A Chance for the Marlins to Improve

By Keith McGowan


A few weeks ago, amid all the Jorge Cantu and Cody Ross trade speculations, an idea randomly popped into my head. Hanley Ramirez is arguably the most explosive bat in the Marlins line up.  Unfortunately, his defense is…we’ll just go with “less than stellar.” 

I began thinking about Alex Rodriguez and the New York Yankees. 

Remember that silly little problem of having to fit A-Rod’s bat into a line-up that already had a pretty impressive shortstop that goes by the name of Derek Jeter? Have you heard of him? 

Anyway, Rodriguez ultimately made the move to third, and has since become the steroid-happy cheater that we all know and love. The point being, Ramirez’s offensive numbers are what the Marlins need in their lineup, but they can do without the errors.

The Fish do have a slightly different situation on their hands. Instead of Ramirez being an outstanding defensive shortstop coming to another team that already has an established defensive presence, he is and amazing offensive player but a defensive liability, and pretty much the national face of the organization.

So, given the recent trade of Jorge Cantu, why not make this same thing happen with Hanley Ramirez? 

In an effort to sure up that defensive infield, why not begin looking now for that great minor league prospect at short?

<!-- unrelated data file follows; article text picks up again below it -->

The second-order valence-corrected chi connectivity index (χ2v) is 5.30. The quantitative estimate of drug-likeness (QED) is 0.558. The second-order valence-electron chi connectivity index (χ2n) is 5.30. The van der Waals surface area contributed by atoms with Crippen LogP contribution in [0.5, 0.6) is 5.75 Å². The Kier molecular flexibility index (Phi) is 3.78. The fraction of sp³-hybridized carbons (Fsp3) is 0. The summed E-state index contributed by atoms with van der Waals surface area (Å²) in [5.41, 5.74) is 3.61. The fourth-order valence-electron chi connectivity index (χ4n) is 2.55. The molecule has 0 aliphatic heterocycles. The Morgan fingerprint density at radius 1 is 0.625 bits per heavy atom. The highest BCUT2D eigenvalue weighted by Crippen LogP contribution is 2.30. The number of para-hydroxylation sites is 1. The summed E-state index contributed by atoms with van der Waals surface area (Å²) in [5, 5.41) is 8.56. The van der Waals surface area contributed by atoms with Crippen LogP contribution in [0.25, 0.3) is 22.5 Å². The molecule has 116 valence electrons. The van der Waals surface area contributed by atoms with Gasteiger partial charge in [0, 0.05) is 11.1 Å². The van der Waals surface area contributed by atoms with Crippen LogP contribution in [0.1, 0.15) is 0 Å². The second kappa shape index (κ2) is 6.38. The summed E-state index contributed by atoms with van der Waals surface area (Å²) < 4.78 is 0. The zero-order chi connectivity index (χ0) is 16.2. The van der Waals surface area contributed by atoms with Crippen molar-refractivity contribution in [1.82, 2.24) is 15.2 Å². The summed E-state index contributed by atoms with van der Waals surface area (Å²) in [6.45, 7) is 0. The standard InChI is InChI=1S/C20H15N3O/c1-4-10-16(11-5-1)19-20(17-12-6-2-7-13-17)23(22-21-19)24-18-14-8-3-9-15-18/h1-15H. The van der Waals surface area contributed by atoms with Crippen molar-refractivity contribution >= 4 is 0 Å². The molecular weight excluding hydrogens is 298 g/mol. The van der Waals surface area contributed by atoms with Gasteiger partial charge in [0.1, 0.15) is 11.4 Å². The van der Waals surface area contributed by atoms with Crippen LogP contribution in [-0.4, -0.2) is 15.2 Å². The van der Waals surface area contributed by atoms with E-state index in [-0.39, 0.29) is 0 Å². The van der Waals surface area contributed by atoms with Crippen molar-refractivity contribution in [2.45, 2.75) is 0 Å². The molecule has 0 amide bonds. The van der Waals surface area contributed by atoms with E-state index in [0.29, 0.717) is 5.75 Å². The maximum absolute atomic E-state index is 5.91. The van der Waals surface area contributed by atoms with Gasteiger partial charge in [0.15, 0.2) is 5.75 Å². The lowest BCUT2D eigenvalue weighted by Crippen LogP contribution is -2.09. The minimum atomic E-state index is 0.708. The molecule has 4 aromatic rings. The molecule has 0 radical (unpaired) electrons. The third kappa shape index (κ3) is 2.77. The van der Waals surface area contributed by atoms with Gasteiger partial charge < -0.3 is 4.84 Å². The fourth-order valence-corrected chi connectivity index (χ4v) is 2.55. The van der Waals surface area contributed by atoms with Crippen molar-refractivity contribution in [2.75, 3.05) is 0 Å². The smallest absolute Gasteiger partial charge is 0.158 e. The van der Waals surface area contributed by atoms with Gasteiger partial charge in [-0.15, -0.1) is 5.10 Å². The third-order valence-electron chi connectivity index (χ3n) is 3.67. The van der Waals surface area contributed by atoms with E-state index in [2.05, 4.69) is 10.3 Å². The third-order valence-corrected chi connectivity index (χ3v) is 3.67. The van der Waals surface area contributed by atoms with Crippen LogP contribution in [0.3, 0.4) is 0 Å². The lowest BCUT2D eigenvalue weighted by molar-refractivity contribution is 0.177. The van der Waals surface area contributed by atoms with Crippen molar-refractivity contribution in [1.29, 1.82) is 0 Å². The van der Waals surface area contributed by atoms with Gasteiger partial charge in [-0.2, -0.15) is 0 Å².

I will admit I have absolutely no clue what I’m talking about when it comes to the Marlins’ farm system, but that’s why I’m not the GM. There has to be some young shortstop they’ve been looking at, if not in their own farm system, than in another team’s.

At this point, Wes Helms is definitely capable of finishing up the remainder of this season at third, and has a very valuable bat of his own. During off days or after games, Ramirez can begin practicing getting comfortable at third, and put in heavy work this coming offseason.

The Fish could then have a 2011 opening day roster with Gaby Sanchez at first, Dan Uggla at second, whichever young juggernaut of a shortstop you please, Hanley Ramirez at third, and still have that swell bat of Wes Helms ready to back up or even start at either corner of the infield or left or right field, plus a number one pinch-hit option late in games. 

With Hanley’s range at third, the shortstop may even be able to shade more toward second for more double plays, perhaps looking like the great double play duo of old with Alex Gonzalez and Luis Castillo. 

Ah, the good ol’ days…

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